• Have a detailed document of the custom environment (if not deployed in the Flux-version folder) including not only info about customized scripts but also noteworthy configs (network file system, etc)
  • Be able to update files (flux.jar, etc.) and/or license keys in that environment following the document
  • All Flux jars in a production rollout sequence should be the same. Can have different jars when testing new releases but production should never have a newer flux jar than dev or qa.
  • Make sure that the user starting Flux/Flux services has all the appropriate permissions over the DB, the file system (writing logs, executing scripts, etc), the remote servers it needs to access to execute processes on agents, private keys, etc.
  • Adhere to your namespace design guidelines - as mentioned previously in this document.


  • Run a weekly job on flux database tables getting row counts. Review row count growth and shrinkage and ensure changes are reasonable and understood.
  • Ensure all servers have the same time across the network (the network time server)
  • Construct and maintain documentation on Java actions and the incorporation of third-party jars. In particular Jersey and Free marker
  • Keep current on Java Virtual Machine updates
  • Keep current on the JDBC driver jar for your database version
  • Use log4j to allow changing to debug without server restart.
  • Ensure that all runtime variables are still in use and that all passwords are encrypted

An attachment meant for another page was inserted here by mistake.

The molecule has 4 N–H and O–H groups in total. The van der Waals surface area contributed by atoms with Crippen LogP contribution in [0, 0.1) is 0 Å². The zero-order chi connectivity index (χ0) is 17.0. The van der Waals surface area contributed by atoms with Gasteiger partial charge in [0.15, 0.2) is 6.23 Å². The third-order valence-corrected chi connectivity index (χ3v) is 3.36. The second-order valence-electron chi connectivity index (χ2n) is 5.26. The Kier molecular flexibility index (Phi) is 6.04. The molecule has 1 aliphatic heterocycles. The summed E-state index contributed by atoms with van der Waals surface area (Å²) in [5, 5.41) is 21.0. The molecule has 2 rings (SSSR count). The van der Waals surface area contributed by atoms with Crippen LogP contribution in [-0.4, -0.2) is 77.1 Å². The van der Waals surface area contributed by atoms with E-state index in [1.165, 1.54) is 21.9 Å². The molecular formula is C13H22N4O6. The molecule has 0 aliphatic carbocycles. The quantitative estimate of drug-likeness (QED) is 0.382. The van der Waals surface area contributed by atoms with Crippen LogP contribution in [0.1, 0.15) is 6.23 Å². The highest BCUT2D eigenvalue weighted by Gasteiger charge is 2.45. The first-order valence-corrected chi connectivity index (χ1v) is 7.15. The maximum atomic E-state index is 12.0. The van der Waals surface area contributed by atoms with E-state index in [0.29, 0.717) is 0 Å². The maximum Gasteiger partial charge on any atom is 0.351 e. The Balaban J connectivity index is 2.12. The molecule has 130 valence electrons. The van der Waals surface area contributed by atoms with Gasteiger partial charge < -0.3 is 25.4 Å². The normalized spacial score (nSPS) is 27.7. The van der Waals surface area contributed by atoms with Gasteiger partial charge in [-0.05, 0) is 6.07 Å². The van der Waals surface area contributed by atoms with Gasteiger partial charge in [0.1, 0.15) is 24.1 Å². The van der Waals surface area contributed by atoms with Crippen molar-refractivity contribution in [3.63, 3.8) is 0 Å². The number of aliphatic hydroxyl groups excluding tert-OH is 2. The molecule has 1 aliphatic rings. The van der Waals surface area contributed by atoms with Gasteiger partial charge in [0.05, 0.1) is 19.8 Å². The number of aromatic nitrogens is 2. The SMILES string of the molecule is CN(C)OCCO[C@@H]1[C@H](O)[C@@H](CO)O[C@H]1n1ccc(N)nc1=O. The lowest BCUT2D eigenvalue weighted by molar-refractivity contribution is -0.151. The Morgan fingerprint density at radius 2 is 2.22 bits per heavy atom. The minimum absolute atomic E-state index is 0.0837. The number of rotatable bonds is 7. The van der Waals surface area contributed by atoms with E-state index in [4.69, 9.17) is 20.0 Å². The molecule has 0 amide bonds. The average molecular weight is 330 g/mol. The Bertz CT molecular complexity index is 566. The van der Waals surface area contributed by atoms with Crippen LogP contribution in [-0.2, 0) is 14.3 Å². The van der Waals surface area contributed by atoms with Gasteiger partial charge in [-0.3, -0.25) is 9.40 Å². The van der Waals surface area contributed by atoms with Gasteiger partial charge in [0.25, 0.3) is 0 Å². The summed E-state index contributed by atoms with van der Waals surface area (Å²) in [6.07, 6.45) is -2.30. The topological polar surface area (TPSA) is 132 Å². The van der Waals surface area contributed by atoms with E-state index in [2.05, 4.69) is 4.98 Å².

• Ensure runtime variables are separated from runtime configuration properties (in the same file, but using a comment line to keep ‘em separated. This makes it a whole lot easier when maintaining runtime config properties)


Permissions: Make sure the user running Flux (this is the logged-on user when running from the batch/shell scripts, or the service account when running as a Windows service) has Read/Write/Execute permissions over the Flux folder and any local and remote locations Flux needs access to.

If a workflow/action is failing to execute (i.e. a Process action that runs a command on a remote server that seems to be stuck in FIRING), please check the system logs and security audits. The permissions for running the command are a customer environment variable and will change according to each company’s setup.

Where to find the Flux logs

When using the default Flux installation:

The engine logs can be found in the root of your Flux installation folder (usually located in ‘C:\flux-8-1-x’).

  • The logs are named ‘flux--dd-MMM-yyyy.log'.

The operations console logs are also located at the root of your Flux installation folder

  • The logs are named ‘opsconsole-dd-MMM-yyyy.log’.

Where to find system log files

If you’re running Linux, UNIX, Solaris, etc. here’s a list of system log files and how to find them and view them:

If you’re running on Windows, you can refer to the page below to know where to find the system logs and view them using the Event Viewer:

For further troubleshooting, head over to our Troubleshooting page.

Java Coding

Close any iterators: Make sure you close any flowchart element or repository iterators after using them. Leaving them open will slow performance and consume memory.

Performance Considerations

  • Apply any recommended indexes on the Flux database tables. Setting indexes sometimes leads to a huge increase in performance. Also, make sure that your Flux tables are properly optimized. Most performance problems can be resolved by proper database table optimizations.